Last modified: Tuesday, February 3, 2004
STAR TRAK/February 2004
Brightest stars and planets adorn the southern sky in February
Winter's bitter cold can make us so absorbed with what is happening on the ground that we don't notice the beautiful sky at night. A combination of bright planets and stars stretches across the southern sky at this time of year. Try to ignore the cold and snow for a few minutes to enjoy the spectacular view on a clear night.
During February evenings, at the right (western) end of this glittering display will be Venus, a brilliant white "evening star" appearing in the west-southwest after sunset. Venus is the brightest object in the night sky after the moon, and it will get higher and even brighter this month.
Moving left (east), you'll have to look more closely to pick out Mars higher in the southwest. The Spirit and Opportunity rovers are now examining the surface of Mars and sending back reports of what they find, but from Earth the red planet will be a faint orange object in the constellation Aries the Ram. Mars is now a hundred times dimmer than Venus, and it will fade even more as the month passes.
Farther eastward, Saturn will be high in the southeast by the end of evening twilight. The bright yellow planet will be in the midst of the bright stars of the constellations Gemini, Orion and Auriga. This winter is the best time in 30 years for viewing Saturn with a telescope. The planet is closest to us in its orbit, and its rings are tilted toward us almost the maximum amount. The best telescopic views will be when Saturn is high in the sky, above most of the turbulence in our atmosphere. It will be high overhead at about 10 p.m. local time early in the month and around 8 p.m. by month's end.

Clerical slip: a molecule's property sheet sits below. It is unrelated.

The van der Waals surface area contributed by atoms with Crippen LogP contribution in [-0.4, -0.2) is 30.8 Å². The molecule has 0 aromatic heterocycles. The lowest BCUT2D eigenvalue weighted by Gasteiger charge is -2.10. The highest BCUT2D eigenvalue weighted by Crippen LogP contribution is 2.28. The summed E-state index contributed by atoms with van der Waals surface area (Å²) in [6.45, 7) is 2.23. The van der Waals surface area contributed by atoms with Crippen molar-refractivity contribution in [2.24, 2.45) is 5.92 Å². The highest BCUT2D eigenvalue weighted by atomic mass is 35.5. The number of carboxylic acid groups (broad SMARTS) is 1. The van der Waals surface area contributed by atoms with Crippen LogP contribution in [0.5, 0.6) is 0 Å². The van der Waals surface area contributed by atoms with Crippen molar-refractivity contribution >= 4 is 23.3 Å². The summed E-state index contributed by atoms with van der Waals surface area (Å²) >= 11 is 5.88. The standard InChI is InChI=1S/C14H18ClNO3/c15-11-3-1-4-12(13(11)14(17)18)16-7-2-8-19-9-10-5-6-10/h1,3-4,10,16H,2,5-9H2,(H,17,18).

To the left (east) of Saturn will be the bright stars Castor (above or west) and Pollux of the constellation Gemini the Twins. To the right of Saturn will be the familiar constellation Orion the Hunter, with its four bright stars Betelgeuse, Bellatrix, Rigel and Saiph at the corners and a line of three bright stars in the middle that mark Orion's belt. If this line of three stars is extended to the left (east), it points almost directly to Sirius, the brightest star in the sky of the Northern Hemisphere. More information about Orion is available at https://www.seds.org/messier/map/Ori.html.
Orion's bright orange star Betelgeuse joins with white Sirius and the bright white star Procyon to the east to form the Winter Triangle in the southern sky, with each side about equal in length. Shining the same distance above Saturn as Betelgeuse is below it will be the bright yellow star Capella in the constellation Auriga the Charioteer. Capella, Rigel and Procyon are the second-, third- and fourth-brightest stars in the sky of the Northern Hemisphere. Add Saturn and Sirius, which are even brighter, and it's easy to see why this part of the sky glitters so brilliantly.
Jupiter will rise in the east around 8:30 p.m. local time at the beginning of February and only a few minutes after sunset by month's end, as Venus is sinking in the west. Jupiter will be at opposition (opposite the sun) and therefore biggest and brightest in early March, but already it is close to that size and brilliance, surpassed only by Venus and the moon. This is the best time of the year to see Jupiter's four largest moons with binoculars, when it is high in the southern sky.
Mercury will be visible above the eastern horizon before dawn for observers in the Southern Hemisphere at the start of February, but it will be too close to the horizon to be seen by most viewers in the Northern Hemisphere. Mercury will then disappear into the solar glare as it passes behind the sun.
The moon will be full on Feb. 6, at third quarter on Feb. 13, new on Feb. 20 and at first quarter on Feb. 28.